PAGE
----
The behavior of PPMI cases is unpredictable.

 

.846

 

 

PPMI cases often do unexpected things.

 

.683

 

 

You cannot predict how a PPMI case willbehave.

 

.771

 

 

PPMI cases behavior isjust as predictable as mentally healthy people*.

 

.755

 

 

PPMI cases behave in ways that are foreseeable*.

 

.551

 

 

I usually find PPMI cases consistent in their behavior*.

 

 

 

.413

* Item was reverse-scored.
 p < .001

 

Reliability of the PPMI-Arabic Version

Cronbach's alpha for 28 items of the PPMI-Arabic questionnaire is .81. If deleted, all items willdecrease the total scale of Cronbach's alpha, except Item 10 which would increase Cronbach's alpha by .02. Alpha scores for the four subscales areas follows: fear/avoidance,.84; malevolence, .65; authoritarianism, .68; and unpredictability, .76 (as shown in Table 3). Results for the test-retest reliability are shown in Table 4.Intraclass correlation was .79 for fear/avoidance, .45 for malevolence, .67 for authoritarianism, .77 for unpredictability, and .74 for the overall items (p< .001).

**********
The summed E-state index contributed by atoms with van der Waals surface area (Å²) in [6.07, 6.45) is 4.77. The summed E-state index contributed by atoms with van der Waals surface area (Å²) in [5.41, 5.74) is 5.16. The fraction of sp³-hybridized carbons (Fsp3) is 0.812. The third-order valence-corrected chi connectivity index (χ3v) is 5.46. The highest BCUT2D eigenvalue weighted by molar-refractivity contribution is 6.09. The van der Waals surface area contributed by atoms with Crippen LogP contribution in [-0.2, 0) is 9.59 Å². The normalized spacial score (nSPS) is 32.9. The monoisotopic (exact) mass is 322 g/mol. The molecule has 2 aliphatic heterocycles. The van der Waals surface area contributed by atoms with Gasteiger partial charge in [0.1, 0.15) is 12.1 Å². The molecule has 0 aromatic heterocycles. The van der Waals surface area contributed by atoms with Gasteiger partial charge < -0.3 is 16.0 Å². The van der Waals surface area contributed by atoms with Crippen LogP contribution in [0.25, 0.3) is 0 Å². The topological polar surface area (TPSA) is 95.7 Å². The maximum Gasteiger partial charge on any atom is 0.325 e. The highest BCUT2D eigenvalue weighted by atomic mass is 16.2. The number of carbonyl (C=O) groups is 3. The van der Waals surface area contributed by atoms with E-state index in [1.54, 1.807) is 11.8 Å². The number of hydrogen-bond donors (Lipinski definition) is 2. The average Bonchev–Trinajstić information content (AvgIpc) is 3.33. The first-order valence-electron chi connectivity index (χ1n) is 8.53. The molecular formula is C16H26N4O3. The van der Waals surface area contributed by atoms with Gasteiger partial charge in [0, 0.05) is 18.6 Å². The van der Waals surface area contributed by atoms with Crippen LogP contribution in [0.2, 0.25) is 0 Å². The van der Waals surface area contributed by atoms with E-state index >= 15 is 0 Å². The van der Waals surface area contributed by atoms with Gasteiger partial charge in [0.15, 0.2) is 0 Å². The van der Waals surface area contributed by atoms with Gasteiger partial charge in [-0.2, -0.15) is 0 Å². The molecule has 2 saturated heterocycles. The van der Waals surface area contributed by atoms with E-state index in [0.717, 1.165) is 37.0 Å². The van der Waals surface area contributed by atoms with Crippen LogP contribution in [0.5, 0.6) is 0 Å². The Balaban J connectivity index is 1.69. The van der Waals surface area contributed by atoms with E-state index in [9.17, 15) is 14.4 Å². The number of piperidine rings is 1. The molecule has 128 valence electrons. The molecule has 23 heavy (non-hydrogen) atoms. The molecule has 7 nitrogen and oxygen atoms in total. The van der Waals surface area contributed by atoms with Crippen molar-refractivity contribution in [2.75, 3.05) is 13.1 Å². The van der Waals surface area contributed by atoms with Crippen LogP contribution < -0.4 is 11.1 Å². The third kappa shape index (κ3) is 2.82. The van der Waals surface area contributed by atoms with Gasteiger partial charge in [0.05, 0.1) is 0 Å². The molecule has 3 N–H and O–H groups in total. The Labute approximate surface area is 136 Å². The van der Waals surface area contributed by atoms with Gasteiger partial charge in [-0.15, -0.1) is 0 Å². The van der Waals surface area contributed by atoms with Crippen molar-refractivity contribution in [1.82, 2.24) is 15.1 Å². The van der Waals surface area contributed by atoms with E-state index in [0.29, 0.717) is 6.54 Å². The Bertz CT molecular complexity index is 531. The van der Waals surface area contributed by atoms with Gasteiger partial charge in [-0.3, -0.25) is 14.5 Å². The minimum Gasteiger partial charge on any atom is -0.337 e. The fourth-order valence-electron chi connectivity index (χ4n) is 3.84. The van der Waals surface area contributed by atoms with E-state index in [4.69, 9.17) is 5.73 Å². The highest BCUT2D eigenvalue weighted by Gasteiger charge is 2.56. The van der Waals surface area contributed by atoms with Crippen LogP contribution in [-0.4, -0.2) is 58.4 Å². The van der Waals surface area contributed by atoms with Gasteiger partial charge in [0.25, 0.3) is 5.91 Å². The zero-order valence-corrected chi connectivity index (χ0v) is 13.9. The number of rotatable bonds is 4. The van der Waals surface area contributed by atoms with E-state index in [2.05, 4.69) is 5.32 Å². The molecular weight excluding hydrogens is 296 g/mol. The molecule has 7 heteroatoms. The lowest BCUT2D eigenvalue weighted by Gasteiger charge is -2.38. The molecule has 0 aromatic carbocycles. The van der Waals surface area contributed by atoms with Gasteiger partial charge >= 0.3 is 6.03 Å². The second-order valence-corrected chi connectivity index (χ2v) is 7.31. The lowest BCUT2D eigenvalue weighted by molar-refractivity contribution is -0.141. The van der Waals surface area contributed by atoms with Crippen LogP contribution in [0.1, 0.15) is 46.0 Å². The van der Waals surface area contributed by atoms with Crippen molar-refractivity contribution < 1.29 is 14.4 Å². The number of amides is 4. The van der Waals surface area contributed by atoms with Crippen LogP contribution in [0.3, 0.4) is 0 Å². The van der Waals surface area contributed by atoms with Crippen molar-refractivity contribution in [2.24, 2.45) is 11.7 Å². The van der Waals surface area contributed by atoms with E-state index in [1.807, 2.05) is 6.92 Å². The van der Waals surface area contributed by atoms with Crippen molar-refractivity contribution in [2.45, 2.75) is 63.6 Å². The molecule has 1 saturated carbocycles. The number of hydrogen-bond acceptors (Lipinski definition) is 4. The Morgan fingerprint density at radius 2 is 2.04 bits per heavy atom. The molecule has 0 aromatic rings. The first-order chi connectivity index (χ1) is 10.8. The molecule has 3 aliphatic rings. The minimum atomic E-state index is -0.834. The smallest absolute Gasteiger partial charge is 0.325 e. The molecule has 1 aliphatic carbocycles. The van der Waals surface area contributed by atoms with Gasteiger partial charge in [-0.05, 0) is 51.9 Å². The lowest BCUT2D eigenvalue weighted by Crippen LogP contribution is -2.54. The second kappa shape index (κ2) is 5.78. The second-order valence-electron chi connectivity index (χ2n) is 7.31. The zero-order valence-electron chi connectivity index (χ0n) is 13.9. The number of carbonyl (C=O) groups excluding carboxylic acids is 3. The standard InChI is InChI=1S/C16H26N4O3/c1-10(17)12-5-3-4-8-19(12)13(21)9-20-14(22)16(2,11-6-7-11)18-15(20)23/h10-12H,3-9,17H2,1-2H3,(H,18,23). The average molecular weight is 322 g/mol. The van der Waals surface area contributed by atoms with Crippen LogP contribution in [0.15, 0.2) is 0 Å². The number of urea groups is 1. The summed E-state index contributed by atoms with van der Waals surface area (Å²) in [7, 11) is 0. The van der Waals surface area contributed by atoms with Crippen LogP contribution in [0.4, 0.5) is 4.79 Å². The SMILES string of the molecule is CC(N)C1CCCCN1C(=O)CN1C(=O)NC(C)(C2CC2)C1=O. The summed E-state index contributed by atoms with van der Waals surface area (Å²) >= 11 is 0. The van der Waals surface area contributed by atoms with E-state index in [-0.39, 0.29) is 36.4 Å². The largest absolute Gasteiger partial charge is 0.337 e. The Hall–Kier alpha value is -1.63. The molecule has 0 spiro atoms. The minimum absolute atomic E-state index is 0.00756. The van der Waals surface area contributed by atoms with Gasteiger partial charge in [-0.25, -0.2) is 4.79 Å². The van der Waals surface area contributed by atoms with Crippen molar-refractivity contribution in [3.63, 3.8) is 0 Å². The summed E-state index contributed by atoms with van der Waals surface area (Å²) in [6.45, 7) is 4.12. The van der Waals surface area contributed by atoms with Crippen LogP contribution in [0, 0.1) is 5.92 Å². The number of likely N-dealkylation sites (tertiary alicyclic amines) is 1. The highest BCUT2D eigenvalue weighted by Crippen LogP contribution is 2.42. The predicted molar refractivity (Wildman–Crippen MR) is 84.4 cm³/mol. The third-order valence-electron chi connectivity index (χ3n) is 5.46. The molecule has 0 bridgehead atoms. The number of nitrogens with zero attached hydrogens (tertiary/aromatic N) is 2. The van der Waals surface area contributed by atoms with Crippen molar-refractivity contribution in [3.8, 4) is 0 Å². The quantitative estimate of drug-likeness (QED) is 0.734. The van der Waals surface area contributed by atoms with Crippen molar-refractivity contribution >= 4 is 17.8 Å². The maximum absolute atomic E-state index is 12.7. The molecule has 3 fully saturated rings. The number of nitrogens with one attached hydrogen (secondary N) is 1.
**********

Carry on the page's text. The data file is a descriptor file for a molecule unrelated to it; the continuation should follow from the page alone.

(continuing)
Table 4. Internal Consistency and Test-Retest Reliability ofthe PPMI-Arabic scale

 

Cronbach’s alpha

ICC*

 

Day 1 (n=145)

Day 14 (n=110)

 

Fear/avoidance

0.84

0.78

0.79

Malevolence

0.65

0.61

0.45

Authoritarianism

0.68

0.78

0.67

Unpredictability

0.76

0.87

0.77

Overall items

0.81

0.86

0.74

*Intraclass Correlation Coefficient

DISCUSSION AND CONCLUSION